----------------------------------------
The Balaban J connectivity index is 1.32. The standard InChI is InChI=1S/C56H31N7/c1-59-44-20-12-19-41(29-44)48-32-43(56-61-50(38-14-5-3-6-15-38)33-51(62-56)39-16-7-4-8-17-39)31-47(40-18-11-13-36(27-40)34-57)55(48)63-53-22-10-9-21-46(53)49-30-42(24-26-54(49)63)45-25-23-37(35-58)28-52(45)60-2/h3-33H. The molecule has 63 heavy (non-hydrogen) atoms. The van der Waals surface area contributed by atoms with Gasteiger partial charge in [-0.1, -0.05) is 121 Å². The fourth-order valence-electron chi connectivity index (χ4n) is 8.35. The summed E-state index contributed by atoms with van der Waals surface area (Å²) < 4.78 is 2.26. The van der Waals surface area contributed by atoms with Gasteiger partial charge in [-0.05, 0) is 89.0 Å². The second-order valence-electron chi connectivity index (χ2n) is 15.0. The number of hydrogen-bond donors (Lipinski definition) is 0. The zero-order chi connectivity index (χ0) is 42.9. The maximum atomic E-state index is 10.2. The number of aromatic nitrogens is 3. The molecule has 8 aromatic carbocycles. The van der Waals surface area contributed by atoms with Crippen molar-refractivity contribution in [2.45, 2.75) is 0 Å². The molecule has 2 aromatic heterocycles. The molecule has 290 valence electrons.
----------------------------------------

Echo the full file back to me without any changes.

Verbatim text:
The Balaban J connectivity index is 1.32. The standard InChI is InChI=1S/C56H31N7/c1-59-44-20-12-19-41(29-44)48-32-43(56-61-50(38-14-5-3-6-15-38)33-51(62-56)39-16-7-4-8-17-39)31-47(40-18-11-13-36(27-40)34-57)55(48)63-53-22-10-9-21-46(53)49-30-42(24-26-54(49)63)45-25-23-37(35-58)28-52(45)60-2/h3-33H. The molecule has 63 heavy (non-hydrogen) atoms. The van der Waals surface area contributed by atoms with Gasteiger partial charge in [-0.1, -0.05) is 121 Å². The fourth-order valence-electron chi connectivity index (χ4n) is 8.35. The summed E-state index contributed by atoms with van der Waals surface area (Å²) < 4.78 is 2.26. The van der Waals surface area contributed by atoms with Gasteiger partial charge in [-0.05, 0) is 89.0 Å². The second-order valence-electron chi connectivity index (χ2n) is 15.0. The number of hydrogen-bond donors (Lipinski definition) is 0. The zero-order chi connectivity index (χ0) is 42.9. The maximum atomic E-state index is 10.2. The number of aromatic nitrogens is 3. The molecule has 8 aromatic carbocycles. The van der Waals surface area contributed by atoms with Crippen molar-refractivity contribution in [2.45, 2.75) is 0 Å². The molecule has 2 aromatic heterocycles. The molecule has 290 valence electrons.